Another bright object appears to the left and slightly below the stationary object. In 2.9 seconds, it moves toward the stationary object, apparently hitting and exploding. In 1/4 second, the explosion disappears with no trace of either object. The 5-frame sequence to the right illustrates the sequence.
The bright object can be seen to move between the girders of the vertical structure. This is useful in determining the relative size of the moving light. (The size of the light as seen on the video, is misleading; it is presumably much smaller than what is seen, due to extreme overexposure and glare.) The light disappears or reappears completely 6 times; in 3, the change is abrupt; completely bright-to-dark or vice versa. In the other 3, the change is gradual, with a frame showing partial brightness. What can be learned from this? One must remember that the video is a sequence of 1/50 second time exposures. Assume the light is small, and that the moving object has only one light. If by chance, the disappearance coincides with the period between exposures, an abrupt disappearance will be seen. A large light, or several lights horizontally separated, will never disappear abruptly while moving slowly. Since 6 occurrences form a useful population of samples, the moving light can reliably be said to be quite small. This probably eliminates the flame from a missile as a source.
Although the vertical structure was not a reliable reference object, the two lights' relative position could be measured. Over 500 measurements of the two lights' position were made. The graph at right shows the distance between the 2 lights. Breaks in the data line are due to unreliable data from camera motion or the moving light going behind the girders. Reference straight lines show constant speed. The slopes of the lines show that the moving light spent about a second at some speed, then sped up about 16% before the collision. The 16% is not due to a zoom change; the tower is sufficiently visible to verify that its size does not appreciably change. Although the graph shows noise and missing data, the acceleration certainly occurred in under a second. No reasonable object I know of is capable of a 16% acceleration in a second.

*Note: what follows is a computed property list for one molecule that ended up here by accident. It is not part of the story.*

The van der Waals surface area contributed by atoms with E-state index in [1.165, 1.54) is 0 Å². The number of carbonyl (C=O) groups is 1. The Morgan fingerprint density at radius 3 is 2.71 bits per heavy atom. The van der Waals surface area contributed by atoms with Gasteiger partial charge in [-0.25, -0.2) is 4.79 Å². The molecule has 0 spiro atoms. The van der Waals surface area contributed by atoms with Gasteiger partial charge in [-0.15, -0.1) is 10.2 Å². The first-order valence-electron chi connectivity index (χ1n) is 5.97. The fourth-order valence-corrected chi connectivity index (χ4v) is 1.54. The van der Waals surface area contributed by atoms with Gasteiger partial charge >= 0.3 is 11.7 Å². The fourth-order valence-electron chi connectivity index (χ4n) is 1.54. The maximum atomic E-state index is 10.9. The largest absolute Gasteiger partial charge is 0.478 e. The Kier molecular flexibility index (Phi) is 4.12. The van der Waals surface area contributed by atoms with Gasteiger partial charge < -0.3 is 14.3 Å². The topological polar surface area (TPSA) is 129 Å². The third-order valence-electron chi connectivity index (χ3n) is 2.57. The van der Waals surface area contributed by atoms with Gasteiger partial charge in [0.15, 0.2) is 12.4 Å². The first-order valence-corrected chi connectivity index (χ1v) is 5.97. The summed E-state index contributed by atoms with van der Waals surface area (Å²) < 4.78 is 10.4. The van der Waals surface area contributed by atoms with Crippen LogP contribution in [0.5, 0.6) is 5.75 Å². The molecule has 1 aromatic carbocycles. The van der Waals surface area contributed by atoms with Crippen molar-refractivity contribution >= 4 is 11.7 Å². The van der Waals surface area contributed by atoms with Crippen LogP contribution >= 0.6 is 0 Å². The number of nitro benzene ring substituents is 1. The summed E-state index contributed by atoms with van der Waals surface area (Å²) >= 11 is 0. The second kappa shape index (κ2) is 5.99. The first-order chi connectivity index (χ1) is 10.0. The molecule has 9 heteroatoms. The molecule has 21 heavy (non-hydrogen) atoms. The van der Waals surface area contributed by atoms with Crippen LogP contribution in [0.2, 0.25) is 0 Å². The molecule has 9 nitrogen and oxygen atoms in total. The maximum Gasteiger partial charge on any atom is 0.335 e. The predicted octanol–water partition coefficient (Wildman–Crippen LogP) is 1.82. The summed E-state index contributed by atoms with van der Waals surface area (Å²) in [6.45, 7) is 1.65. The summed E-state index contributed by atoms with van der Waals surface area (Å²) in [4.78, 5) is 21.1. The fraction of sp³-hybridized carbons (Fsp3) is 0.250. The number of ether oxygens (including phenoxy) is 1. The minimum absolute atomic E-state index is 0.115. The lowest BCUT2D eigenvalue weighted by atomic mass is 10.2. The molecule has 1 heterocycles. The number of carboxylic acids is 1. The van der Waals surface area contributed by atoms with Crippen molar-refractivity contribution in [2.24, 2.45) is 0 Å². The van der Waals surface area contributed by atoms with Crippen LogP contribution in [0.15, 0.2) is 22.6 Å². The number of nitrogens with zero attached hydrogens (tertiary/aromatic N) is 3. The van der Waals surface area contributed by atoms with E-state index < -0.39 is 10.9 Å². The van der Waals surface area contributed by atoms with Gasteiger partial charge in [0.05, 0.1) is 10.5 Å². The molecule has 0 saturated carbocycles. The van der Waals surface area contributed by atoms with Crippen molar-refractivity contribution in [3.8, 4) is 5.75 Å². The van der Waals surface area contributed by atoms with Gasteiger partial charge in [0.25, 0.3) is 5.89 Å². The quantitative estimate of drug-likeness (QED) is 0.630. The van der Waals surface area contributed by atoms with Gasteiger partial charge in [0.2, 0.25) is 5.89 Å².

When the 2 objects apparently collide and explode, the apparent size of the light expands by a factor of roughly 2.5; this does not appear to be due to overexposure, but is the real size of the object. The last 2 frames of the video are NOT overexposed, but diffuse; since overexposure is not involved, this indicates the actual size of the explosion is shown. The real increase in size of the bright area is certainly much larger than 2.5. In the video the explosion moves downward; this is probably due to camera motion of the startled videographer; the reference tower is too smeared to verify this conclusion.
The explosion is not due to any conventional method I am familiar with; conventional, large explosions require much more than 1/4 second to disappear, and usually generate flaming debris that falls from the explosion. Neither characteristic is seen here.
The acceleration, light size, and explosion are not explainable in any convention way that I know of, and this case remains unidentified.
Jeff Sainio
MUFON Staff Photoanalyst
7206 W. Wabash
Milwaukee WI 53223-2609